Skift Travel News Blog

Short stories and posts about the daily news happenings around the travel industry.


Avianca CEO to Lead Latin American Airline Group Abra

3 months ago

Avianca CEO Adrian Neuhauser will take the helm of the Latin American airline group Abra in January. He will pass the reins of the Bogotá-based carrier to its Deputy CEO Frederico Pedreira.

Neuhauser, who oversaw the U.S. bankruptcy restructuring of Avianca into something of a low-cost global carrier, will oversee Latin America’s second largest airline group in his new role. Abra, which includes Avianca and Brazilian carrier Gol, is second only to Latam Airlines in size in the region. Neuhauser replaces Constantino de Oliveira Junior who has led Abra since its creation last year.

“I have full confidence in [Pedreira] and his leadership in executing Avianca’s next steps,” Neuhauser said. “I look forward to continuing to work with him and the entire team for many years to come.”

Avianca plane

Neuhauser’s promotion to Abra, and Pedreira’s at Avianca comes amid a broader management shuffle at the group. Oliveira will become executive chairman of Abra’s board in January, and current chairman Roberto Kriete will step down but remain on the board.

Abra, despite its size, is not as large as initially envisioned. A planned merger between Avianca and Colombian discounter Viva Air ran afoul of competition regulators, and Viva entered liquidation in June. And plans to incorporate Chile’s Sky Airline have yet to occur.

Still, Abra will fly more than 18% of all airline capacity within Latin America this year, according to Cirium Diio schedules. Latam will fly 24% and Volaris, the third largest airline in the region, nearly 12%.


Marriott Gets Mexico’s Approval to Move Forward on Midscale Push

12 months ago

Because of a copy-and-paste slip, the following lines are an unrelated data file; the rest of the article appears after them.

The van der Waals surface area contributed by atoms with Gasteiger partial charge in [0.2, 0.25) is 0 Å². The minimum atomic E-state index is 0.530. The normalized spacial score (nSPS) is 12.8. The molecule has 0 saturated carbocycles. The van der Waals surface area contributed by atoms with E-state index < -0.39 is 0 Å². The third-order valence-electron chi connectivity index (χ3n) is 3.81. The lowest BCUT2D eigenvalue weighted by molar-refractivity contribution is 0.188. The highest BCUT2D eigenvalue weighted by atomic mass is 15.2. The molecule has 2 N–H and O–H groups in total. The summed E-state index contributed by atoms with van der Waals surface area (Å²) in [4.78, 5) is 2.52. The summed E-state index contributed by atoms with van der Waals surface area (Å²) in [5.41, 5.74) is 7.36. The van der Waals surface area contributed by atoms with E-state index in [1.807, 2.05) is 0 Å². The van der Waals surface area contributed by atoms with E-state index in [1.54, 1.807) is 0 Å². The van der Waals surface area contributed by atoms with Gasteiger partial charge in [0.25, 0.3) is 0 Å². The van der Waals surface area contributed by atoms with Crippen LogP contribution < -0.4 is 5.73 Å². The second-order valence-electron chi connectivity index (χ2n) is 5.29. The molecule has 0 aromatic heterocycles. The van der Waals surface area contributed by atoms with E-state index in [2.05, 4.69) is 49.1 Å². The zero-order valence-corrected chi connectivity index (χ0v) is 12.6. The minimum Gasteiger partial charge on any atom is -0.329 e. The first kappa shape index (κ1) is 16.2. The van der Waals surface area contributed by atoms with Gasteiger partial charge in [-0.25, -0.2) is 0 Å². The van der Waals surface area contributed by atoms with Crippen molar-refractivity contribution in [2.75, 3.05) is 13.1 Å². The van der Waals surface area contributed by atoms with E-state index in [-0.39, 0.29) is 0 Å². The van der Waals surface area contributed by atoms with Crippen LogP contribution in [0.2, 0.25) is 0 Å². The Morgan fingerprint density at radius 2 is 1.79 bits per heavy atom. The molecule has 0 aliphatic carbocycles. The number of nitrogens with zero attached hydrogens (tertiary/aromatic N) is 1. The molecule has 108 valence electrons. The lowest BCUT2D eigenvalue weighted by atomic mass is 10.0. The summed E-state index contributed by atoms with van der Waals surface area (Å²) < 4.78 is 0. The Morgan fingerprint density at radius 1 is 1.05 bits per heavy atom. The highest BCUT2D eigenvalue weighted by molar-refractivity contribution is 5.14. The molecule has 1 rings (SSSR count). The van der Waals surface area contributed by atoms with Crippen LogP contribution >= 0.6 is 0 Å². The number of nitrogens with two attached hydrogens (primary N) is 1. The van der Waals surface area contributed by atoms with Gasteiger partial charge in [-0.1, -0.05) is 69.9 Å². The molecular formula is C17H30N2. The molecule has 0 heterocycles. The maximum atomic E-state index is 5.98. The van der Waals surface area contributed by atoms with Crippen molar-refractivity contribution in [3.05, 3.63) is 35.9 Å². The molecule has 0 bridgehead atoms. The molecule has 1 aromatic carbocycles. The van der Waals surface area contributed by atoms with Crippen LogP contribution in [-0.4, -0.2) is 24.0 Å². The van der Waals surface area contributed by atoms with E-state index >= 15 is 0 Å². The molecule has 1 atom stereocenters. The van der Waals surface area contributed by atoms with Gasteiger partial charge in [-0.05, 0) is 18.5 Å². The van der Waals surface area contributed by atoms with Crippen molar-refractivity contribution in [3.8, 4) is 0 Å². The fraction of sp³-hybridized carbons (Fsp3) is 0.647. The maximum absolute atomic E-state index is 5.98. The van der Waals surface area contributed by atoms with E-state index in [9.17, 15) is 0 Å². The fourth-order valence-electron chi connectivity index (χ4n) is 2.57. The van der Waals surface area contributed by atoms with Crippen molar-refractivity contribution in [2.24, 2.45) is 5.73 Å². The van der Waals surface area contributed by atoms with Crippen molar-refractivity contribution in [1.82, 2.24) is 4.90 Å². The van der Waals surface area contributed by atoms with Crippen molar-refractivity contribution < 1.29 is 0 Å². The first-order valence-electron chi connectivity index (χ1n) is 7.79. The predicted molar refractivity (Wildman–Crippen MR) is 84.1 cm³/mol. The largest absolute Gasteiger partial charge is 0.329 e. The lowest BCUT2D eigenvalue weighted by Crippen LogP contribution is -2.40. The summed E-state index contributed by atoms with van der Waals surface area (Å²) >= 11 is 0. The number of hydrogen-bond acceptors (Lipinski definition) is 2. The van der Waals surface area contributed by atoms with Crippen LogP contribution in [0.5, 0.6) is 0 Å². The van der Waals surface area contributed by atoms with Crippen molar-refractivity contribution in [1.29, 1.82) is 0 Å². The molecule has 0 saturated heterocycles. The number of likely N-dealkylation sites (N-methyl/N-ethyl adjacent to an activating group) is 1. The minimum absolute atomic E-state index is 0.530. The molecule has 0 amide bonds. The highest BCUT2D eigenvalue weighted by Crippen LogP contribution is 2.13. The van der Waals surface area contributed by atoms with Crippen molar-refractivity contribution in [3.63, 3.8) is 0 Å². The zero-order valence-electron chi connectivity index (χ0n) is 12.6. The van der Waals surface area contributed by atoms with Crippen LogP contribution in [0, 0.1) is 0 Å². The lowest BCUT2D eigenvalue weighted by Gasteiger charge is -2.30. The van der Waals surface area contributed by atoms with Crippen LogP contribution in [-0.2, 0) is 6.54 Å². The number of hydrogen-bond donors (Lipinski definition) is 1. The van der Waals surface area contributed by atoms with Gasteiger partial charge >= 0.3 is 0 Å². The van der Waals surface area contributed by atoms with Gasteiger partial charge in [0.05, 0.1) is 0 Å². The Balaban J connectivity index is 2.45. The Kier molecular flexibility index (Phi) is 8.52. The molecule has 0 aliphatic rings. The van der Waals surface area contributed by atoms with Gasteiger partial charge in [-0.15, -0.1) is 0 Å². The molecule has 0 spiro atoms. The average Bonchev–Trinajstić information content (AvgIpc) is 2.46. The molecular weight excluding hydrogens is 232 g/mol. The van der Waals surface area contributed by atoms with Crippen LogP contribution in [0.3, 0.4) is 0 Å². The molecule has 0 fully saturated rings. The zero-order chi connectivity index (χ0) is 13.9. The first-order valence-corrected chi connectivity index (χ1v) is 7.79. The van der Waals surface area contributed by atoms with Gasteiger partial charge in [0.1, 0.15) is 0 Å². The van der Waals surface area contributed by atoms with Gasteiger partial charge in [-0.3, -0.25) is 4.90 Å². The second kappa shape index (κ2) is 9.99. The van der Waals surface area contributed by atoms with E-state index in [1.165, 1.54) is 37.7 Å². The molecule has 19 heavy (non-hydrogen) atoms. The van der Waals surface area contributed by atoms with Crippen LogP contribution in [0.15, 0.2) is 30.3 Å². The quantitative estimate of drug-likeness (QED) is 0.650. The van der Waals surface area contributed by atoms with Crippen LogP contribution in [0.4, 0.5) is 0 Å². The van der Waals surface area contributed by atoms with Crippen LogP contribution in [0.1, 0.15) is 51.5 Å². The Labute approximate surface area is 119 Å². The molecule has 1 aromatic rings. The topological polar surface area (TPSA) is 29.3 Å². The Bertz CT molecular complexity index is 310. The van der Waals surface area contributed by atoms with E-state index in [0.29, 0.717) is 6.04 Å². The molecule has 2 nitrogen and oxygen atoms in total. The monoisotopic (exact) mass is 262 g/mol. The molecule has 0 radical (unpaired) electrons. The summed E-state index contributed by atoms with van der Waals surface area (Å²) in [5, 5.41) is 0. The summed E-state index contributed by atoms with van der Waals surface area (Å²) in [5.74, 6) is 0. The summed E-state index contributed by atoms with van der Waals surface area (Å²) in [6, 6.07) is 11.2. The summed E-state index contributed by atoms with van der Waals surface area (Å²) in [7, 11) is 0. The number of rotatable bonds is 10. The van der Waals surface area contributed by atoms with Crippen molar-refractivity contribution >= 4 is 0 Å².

Marriott International said on Friday it had received an okay from Mexico’s competition watchdog for its acquisition of the City Express brand portfolio from Hoteles City Express. The news clears the path for the $100 million deal, first announced in October, and which may now close before June.

The hotel group seeks entry into the affordable midscale segment by adding its 31st brand, City Express.

“We expect to grow that brand aggressively in the Latin America and Caribbean region,” said Anthony Capuano, president and CEO of Marriott, in an earnings call with analysts in February. “And, as we move toward closing that transaction, we are evaluating the applicability of that brand in other markets around the world.”

The deal includes 152 hotels with about 17,000 rooms. It will boost Marriott’s footprint in the Caribbean and Latin America by 45 percent, to 486 properties. 

City Hotels said its hotel occupancy in December 2022 stood at 104.9 percent of the comparable pre-pandemic 2019 level.

“We’re thrilled about entering the appealing midscale lodging category and offering customers even more choice in the destinations they seek for both business and leisure stays,” said Brian King, president, Caribbean and Latin America  at Marriott International.


Mexican Airline Aeromar Stops Flying

1 year ago